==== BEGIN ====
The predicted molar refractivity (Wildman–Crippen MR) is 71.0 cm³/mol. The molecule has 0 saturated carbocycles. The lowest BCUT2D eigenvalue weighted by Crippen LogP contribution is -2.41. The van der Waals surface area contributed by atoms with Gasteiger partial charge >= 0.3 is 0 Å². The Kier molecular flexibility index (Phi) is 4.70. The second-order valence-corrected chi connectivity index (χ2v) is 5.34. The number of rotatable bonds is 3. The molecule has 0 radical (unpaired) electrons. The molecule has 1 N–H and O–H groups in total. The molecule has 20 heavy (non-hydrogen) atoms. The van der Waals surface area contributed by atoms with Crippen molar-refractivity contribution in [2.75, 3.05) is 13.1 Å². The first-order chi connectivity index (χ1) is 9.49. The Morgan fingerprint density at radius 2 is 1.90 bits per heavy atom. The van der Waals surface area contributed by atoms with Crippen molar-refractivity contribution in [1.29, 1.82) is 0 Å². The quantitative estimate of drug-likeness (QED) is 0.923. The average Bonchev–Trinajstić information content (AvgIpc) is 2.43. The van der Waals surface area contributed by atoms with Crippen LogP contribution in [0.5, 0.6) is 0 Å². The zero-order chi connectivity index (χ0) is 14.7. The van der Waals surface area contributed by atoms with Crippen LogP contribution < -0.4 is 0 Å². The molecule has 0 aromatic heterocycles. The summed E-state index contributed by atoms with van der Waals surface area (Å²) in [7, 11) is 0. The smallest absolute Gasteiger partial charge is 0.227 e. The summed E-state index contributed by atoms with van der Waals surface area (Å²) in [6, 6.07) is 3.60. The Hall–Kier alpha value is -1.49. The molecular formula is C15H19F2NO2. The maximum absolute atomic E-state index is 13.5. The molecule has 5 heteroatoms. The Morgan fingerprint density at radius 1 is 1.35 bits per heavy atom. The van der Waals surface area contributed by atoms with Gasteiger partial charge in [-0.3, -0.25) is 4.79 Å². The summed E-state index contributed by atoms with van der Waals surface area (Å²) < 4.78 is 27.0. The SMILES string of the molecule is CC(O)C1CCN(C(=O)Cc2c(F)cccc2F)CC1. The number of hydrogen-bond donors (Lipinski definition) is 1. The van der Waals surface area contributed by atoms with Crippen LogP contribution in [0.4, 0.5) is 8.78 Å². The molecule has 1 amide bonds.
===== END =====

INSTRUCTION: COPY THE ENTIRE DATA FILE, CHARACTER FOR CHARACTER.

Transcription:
The predicted molar refractivity (Wildman–Crippen MR) is 71.0 cm³/mol. The molecule has 0 saturated carbocycles. The lowest BCUT2D eigenvalue weighted by Crippen LogP contribution is -2.41. The van der Waals surface area contributed by atoms with Gasteiger partial charge >= 0.3 is 0 Å². The Kier molecular flexibility index (Phi) is 4.70. The second-order valence-corrected chi connectivity index (χ2v) is 5.34. The number of rotatable bonds is 3. The molecule has 0 radical (unpaired) electrons. The molecule has 1 N–H and O–H groups in total. The molecule has 20 heavy (non-hydrogen) atoms. The van der Waals surface area contributed by atoms with Crippen molar-refractivity contribution in [2.75, 3.05) is 13.1 Å². The first-order chi connectivity index (χ1) is 9.49. The Morgan fingerprint density at radius 2 is 1.90 bits per heavy atom. The van der Waals surface area contributed by atoms with Crippen molar-refractivity contribution in [1.29, 1.82) is 0 Å². The quantitative estimate of drug-likeness (QED) is 0.923. The average Bonchev–Trinajstić information content (AvgIpc) is 2.43. The van der Waals surface area contributed by atoms with Crippen LogP contribution in [0.5, 0.6) is 0 Å². The zero-order chi connectivity index (χ0) is 14.7. The van der Waals surface area contributed by atoms with Crippen LogP contribution < -0.4 is 0 Å². The molecule has 0 aromatic heterocycles. The summed E-state index contributed by atoms with van der Waals surface area (Å²) in [7, 11) is 0. The smallest absolute Gasteiger partial charge is 0.227 e. The summed E-state index contributed by atoms with van der Waals surface area (Å²) in [6, 6.07) is 3.60. The Hall–Kier alpha value is -1.49. The molecular formula is C15H19F2NO2. The maximum absolute atomic E-state index is 13.5. The molecule has 5 heteroatoms. The Morgan fingerprint density at radius 1 is 1.35 bits per heavy atom. The van der Waals surface area contributed by atoms with Gasteiger partial charge in [-0.3, -0.25) is 4.79 Å². The summed E-state index contributed by atoms with van der Waals surface area (Å²) < 4.78 is 27.0. The SMILES string of the molecule is CC(O)C1CCN(C(=O)Cc2c(F)cccc2F)CC1. The number of hydrogen-bond donors (Lipinski definition) is 1. The van der Waals surface area contributed by atoms with Crippen LogP contribution in [0.4, 0.5) is 8.78 Å². The molecule has 1 amide bonds.